The Changing Politics of Organic Food in North America

The Changing Politics of Organic Food in North America

Lisa F. Clark

The Changing Politics of Organic Food in North America explores the political dynamics of the remarkable transition of organic food from a ‘fringe fad’ in the 1960s to a multi-billion dollar industry in the 2000s. Taking a multidisciplinary, institutionalist approach that integrates social movement theory, public policy analysis and value chain analysis, it tells the story of how the organic movement responded to the social, economic and political changes brought on by the rise of industrial agriculture in the twentieth century.

Chapter 8: Conclusions – organic limited

Lisa F. Clark

Subjects: environment, biotechnology, environmental governance and regulation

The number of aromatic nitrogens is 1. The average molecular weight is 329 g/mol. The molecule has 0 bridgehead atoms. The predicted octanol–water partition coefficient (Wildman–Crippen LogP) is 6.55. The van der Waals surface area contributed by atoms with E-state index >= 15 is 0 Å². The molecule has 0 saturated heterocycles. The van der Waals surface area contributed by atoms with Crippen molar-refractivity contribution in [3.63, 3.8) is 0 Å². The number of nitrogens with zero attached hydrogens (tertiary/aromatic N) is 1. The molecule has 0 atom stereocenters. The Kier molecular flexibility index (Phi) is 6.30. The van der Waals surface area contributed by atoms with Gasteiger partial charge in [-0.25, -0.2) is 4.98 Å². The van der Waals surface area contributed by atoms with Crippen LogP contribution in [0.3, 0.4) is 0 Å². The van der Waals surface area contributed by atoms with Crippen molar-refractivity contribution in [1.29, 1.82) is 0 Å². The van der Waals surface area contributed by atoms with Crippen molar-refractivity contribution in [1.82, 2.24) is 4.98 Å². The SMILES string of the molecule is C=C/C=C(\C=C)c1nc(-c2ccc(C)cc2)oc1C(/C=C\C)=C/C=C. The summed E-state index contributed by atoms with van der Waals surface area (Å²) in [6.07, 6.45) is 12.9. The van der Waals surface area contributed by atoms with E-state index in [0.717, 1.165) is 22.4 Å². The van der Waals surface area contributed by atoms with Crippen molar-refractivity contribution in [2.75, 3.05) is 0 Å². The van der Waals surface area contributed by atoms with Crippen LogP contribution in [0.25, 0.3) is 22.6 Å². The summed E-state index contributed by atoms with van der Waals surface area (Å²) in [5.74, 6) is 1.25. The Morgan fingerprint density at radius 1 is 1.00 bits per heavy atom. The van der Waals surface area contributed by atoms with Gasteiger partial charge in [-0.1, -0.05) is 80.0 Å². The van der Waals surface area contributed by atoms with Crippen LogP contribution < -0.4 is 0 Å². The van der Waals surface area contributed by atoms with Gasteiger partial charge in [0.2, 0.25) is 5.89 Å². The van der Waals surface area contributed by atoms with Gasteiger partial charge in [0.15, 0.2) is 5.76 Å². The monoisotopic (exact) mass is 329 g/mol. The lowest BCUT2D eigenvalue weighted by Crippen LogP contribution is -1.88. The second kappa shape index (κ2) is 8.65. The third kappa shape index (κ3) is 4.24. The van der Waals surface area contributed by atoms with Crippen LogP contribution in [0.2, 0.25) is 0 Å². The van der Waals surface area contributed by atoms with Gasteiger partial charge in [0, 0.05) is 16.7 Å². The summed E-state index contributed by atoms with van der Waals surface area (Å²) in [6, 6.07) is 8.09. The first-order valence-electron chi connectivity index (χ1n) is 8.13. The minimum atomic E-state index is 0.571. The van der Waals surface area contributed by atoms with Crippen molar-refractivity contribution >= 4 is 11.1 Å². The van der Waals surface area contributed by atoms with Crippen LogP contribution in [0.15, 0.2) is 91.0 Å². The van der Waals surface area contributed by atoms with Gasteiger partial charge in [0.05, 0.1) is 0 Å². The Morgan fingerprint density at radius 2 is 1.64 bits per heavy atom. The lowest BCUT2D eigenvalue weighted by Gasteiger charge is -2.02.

In September 2006, organic food’s longstanding reputation as healthier and safer than conventional food was in jeopardy. Over a hundred people across the US became sick from ingesting bagged organic spinach tainted with E.coli bacteria that originated from Natural Selection’s organic produce operations in California. A 77-year-old woman and a 23-month-old girl died from ingesting the spinach. After being investigated by the US Food and Drug Administration (FDA), Natural Selection was cleared of responsibility for the contaminated spinach. Instead, it was found that improper handling somewhere between the field and the plate was to blame for the contamination (Canadian Broadcasting Corporation (CBC), 2006b). Just a month later across Canada and the US, organic carrot juice was pulled off supermarket shelves because of possible botulism contamination. Four Americans became sick from drinking the tainted carrot juice. One of the makers of the carrot juice was Earthbound Farms, which owned Natural Selection at the time (CBC, 2006a). In another instance, a recall was ordered for over 3000 peanut products including organic products in 2009 because of salmonella contamination that originated in a peanut processing plant in Texas. The Peanut Corporation of America was at the centre of the outbreak, and was allowed to keep its organic certification despite not having a valid health certificate. Nine people died and 700 became ill from ingesting the tainted peanut products (Severson and Martin, 2009).

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